Seems sensible?  Yes, there has been mass outcry against the government.

The clampdown is absolutely right.  Nobody is stopping people from giving to charity.  Charity donations fund an enormous amount of important work for good causes.  However, most of us give our money to charity without expecting something in return.  Why should the rich be different.

If I choose to sponsor someone at work running the marathon, or set up a direct debit to my old school, or local good cause, I do it out of my own money.  My post-tax income.

If instead, as richer donors have long been doing quite legitimately, you give £1000 to charity and expect to get 40% tax relief, then in effect you are taking money from other taxpayers for your own cause.  That is wrong.  I don’t see why I should be forced to give my money to your cause simply because you are entitled to get a tax refund.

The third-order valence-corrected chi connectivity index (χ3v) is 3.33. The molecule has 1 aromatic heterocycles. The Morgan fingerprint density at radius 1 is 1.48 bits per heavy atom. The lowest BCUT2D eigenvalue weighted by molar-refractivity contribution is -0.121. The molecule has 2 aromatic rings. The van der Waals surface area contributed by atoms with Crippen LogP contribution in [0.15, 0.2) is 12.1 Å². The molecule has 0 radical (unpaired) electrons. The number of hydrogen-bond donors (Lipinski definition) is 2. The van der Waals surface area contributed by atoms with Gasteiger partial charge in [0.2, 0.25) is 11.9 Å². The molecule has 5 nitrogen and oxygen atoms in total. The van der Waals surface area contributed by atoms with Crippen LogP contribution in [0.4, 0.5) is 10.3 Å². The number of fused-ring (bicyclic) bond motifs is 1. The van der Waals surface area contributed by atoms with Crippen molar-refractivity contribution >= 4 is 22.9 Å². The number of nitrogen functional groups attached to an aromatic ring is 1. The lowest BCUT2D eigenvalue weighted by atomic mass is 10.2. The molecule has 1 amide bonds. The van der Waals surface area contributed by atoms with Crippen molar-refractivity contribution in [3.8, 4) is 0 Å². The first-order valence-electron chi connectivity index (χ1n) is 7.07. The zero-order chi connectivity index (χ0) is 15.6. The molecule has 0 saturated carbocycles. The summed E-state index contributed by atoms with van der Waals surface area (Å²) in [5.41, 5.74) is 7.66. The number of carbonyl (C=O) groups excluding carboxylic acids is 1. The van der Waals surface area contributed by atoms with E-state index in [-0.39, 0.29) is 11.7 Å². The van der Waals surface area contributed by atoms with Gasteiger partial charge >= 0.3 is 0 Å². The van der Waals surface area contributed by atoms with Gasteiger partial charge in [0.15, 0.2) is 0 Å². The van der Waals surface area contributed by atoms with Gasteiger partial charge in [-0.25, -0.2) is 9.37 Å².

Everyone should pay their tax.  Charity comes after.  The tax relief clampdown is right and George Osborne should not back down.

Mar 132012
 

NewBuy housing scheme is a wasteful shamThe more I hear about this government’s NewBuy housing scheme to subsidise housebuying the more clear it is just how far this Conservative government has strayed from its core values.

On the one hand the conservatives have legislated and used the FSA to stop banks lending at high loan-to-value, the prime cause of the subprime boom. Meanwhile, on the other they then replace that with a cashpayer handout to achieve the same high leverage.  It would be comical if it wasn’t so depressing.

There is a good reason for demanding a 10% deposit. It acts as a cushion should house prices fall – which is more than possible given the amount of uncertainty in the world economy.

Repossession and negative equity favour neither the owner or the lender, which in this case includes you and I, whether you like it or not.